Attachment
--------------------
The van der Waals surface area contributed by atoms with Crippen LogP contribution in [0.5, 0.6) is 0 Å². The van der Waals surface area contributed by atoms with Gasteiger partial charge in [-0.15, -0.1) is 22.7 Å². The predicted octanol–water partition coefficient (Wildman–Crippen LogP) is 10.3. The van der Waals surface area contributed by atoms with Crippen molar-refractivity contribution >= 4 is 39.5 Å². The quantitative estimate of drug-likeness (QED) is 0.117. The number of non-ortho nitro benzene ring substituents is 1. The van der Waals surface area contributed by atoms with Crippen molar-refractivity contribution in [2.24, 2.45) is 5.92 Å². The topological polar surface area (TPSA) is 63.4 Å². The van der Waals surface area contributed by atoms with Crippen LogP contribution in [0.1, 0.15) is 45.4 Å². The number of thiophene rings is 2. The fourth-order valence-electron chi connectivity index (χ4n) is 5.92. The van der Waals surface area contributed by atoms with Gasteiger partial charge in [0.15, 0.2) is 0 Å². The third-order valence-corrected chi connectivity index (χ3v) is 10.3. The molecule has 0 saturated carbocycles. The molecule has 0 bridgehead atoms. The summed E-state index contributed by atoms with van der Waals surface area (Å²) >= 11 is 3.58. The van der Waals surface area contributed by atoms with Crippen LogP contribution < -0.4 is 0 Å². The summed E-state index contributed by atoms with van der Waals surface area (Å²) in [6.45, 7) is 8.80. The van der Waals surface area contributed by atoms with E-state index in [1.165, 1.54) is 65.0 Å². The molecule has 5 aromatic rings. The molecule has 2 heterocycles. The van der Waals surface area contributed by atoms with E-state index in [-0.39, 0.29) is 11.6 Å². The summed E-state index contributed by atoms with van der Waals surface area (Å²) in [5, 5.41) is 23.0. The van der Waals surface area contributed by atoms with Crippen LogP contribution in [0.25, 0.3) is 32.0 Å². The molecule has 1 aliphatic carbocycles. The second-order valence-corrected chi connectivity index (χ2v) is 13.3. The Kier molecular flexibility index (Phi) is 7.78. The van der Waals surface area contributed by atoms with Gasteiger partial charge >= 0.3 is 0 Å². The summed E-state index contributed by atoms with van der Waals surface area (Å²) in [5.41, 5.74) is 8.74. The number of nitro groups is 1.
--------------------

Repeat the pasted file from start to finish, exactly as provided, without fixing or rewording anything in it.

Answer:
The van der Waals surface area contributed by atoms with Crippen LogP contribution in [0.5, 0.6) is 0 Å². The van der Waals surface area contributed by atoms with Gasteiger partial charge in [-0.15, -0.1) is 22.7 Å². The predicted octanol–water partition coefficient (Wildman–Crippen LogP) is 10.3. The van der Waals surface area contributed by atoms with Crippen molar-refractivity contribution >= 4 is 39.5 Å². The quantitative estimate of drug-likeness (QED) is 0.117. The number of non-ortho nitro benzene ring substituents is 1. The van der Waals surface area contributed by atoms with Crippen molar-refractivity contribution in [2.24, 2.45) is 5.92 Å². The topological polar surface area (TPSA) is 63.4 Å². The van der Waals surface area contributed by atoms with Crippen LogP contribution in [0.1, 0.15) is 45.4 Å². The number of thiophene rings is 2. The fourth-order valence-electron chi connectivity index (χ4n) is 5.92. The van der Waals surface area contributed by atoms with Gasteiger partial charge in [0.15, 0.2) is 0 Å². The third-order valence-corrected chi connectivity index (χ3v) is 10.3. The molecule has 0 saturated carbocycles. The molecule has 0 bridgehead atoms. The summed E-state index contributed by atoms with van der Waals surface area (Å²) >= 11 is 3.58. The van der Waals surface area contributed by atoms with Crippen LogP contribution < -0.4 is 0 Å². The summed E-state index contributed by atoms with van der Waals surface area (Å²) in [6.45, 7) is 8.80. The van der Waals surface area contributed by atoms with E-state index in [1.165, 1.54) is 65.0 Å². The molecule has 5 aromatic rings. The molecule has 2 heterocycles. The van der Waals surface area contributed by atoms with E-state index in [-0.39, 0.29) is 11.6 Å². The summed E-state index contributed by atoms with van der Waals surface area (Å²) in [5, 5.41) is 23.0. The van der Waals surface area contributed by atoms with Crippen LogP contribution in [0.25, 0.3) is 32.0 Å². The molecule has 1 aliphatic carbocycles. The second-order valence-corrected chi connectivity index (χ2v) is 13.3. The Kier molecular flexibility index (Phi) is 7.78. The van der Waals surface area contributed by atoms with Gasteiger partial charge >= 0.3 is 0 Å². The summed E-state index contributed by atoms with van der Waals surface area (Å²) in [5.41, 5.74) is 8.74. The number of nitro groups is 1.